The Civil War in AmericaThe Illustrated London News, vol. 39, no. 1098, p. 27.
July 13, 1861
By the Jura we have received New York journals of the 27th ult., and telegrams to the evening of the 29th.
There have been no movements of any importance since our last. Mr. Lincoln and General Scott seem to be waiting for the sanction of Congress, which was to reassemble on the 4th inst., before ordering any further advance into Virginia. The report of the cutting to pieces of the Home Guard at Piedmont, and the surrounding of an Indiana regiment at Cumberland, Maryland, by Confederates under the command of General Johnston, was entirely without foundation. The Governor of Missouri, when last heard of, was marching southward, with a view of securing the lead-mines in the south-west corner of the State. It was reported that Arkansas troops were on their way to aid the State Government of Missouri against the Federal Government. The blockading fleet have captured the British ship Amelia, bound to Charleston, and laden with stores said to be contraband of war—which were iron crates, camp-ovens, equipage, and machinery. She has been taken to New York. Another British ship, the Forfarshire, has been captured in the Gulf of Mexico,—reason not stated.
Professor Lowe has been taking observations of the Confederate positions near Washington in his balloon, and communicating the results by means of an electric-telegraph apparatus which he takes up with him, the wire of which connects with friends below.
Connection between these States and the civilised world continues to be maintained by the telegraph and railway lines which run through Kentucky, and by private letter-delivery companies, which have their head-quarters in Louisville, the chief city of this neutral State.
The Southerners, in addition to their other wants, stand in need of lucifer-matches and quinine. In many places they are obliged to have recourse to the old-fashioned tinder-box. The demand for quinine suggests the idea of fever and ague, so endemic in the Southern and Western States. A Philadelphia house refused lately to supply even a Kentucky purchaser with this valuable drug.
The people of Eastern Tennessee refuse to send representatives to the Legislature of Tennessee. Senator Andrew Johnson, who resides in this region, has been to Washington, and, it is said, obtained the promise of Mr. Lincoln that his people shall receive assistance from the Federal authorities.
The Federal Government have recognised the provisional Government of Western Virginia as the only lawful executive—the theory being that the regularly-appointed State Government has forfeited its rights by committing acts of treason against the United States.
General Banks has arrested Marshal Kane, the chief of the Baltimore police, on a charge of treason, and has appointed a provost-marshal for the city. Marshal Kane has been sent to Fort M'Henry. The Baltimoreans sympathise strongly with him.
With Kentucky a sort of concordat has been made. She is to execute all United States' laws as expounded by the Federal judicature. The Federal troops will not invade her soil provided she does not allow it to be occupied by the enemy.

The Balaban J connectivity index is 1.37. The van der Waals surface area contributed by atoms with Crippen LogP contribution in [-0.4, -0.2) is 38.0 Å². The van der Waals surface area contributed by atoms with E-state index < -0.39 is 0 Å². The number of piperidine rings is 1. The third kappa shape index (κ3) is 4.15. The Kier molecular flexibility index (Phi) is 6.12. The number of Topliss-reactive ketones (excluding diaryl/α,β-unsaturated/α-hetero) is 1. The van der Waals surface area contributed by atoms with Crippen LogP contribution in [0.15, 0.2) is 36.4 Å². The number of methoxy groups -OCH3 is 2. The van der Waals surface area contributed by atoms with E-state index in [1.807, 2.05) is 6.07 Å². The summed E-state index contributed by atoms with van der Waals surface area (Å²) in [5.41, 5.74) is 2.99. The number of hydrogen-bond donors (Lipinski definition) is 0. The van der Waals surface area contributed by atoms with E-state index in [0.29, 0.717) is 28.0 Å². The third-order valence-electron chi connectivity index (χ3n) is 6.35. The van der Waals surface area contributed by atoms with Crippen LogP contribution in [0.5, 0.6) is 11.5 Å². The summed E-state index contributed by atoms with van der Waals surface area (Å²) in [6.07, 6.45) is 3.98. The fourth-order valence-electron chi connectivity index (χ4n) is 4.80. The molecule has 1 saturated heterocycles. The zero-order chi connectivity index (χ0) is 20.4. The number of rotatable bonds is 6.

Thirty-four companies had volunteered their services to the Federal Government from Kentucky. The election returns from this State indicate that nearly all the Union candidates for Congress have been elected.
According to a statement furnished by the Secretary of War to President Lincoln for the message to Congress, about 225,000 volunteers are now mustered in the United States' service.
General Dembinski, the celebrated Pole, has offered his services to the Federal Government.
A mob has attacked the banks in Milwaukie [sic], Wisconsin. The military were ordered out, and arrested thirty of the rioters. A strict guard is kept over the gaol to prevent a rescue. The reason for the attack was the throwing out of the notes of several of the State banks.
The French declaration of neutrality has been well received by the New York press. They profess to be able to see an important difference between it and that of Great Britain.
The New York Times of the 23rd ult. directs public attention to the approaching International Exhibition of 1862. It says in referenre [sic] to the speedy appointment of a commission, "We know that a large number of our best mechanicians are anxious to exhibit, and we would inquire, on their behalf, if our Government has taken any steps in the matter. One day's time, expended by the proper bureau, could well be spared from war matters, and would be ample to settle this whole business. We earnestly recommend this extremely important subject to the attention of the Government: it is a subject not of temporary, but of permanent, importance to the people."
The crew of the captured privateer Savannah has been thus analysed by a New York evening paper:—the captain is a Philadelphian by birth; the first officer and purser are South Carolinians; the sailing master a North Carolinian. Of the deck hands three are Irish, two are Scotch, one each from New York and Massachusetts, and one from Germany. The steward is a native of Manilla, and the cook of China.
Only one-third of the six per cent State loan of Indiana was taken at satisfactory prices in New York. The lowest offer accepted was at 15 per cent discount.
Northern public opinion is impatient of the Fabian tactics of General Scott, denounces the Kentucky concordat, and suspects treachery in the non-recall of Mr. Harvey, the newly-appointed Minister to Portugal, and the ex-correspondent of the Charleston Mercury.
The New York police have seized at a merchant's office a petition, with numerous signatures, praying the Federal Administration to suspend hostilities.
A movement is on foot in the southern portion of California to join the Confederate States.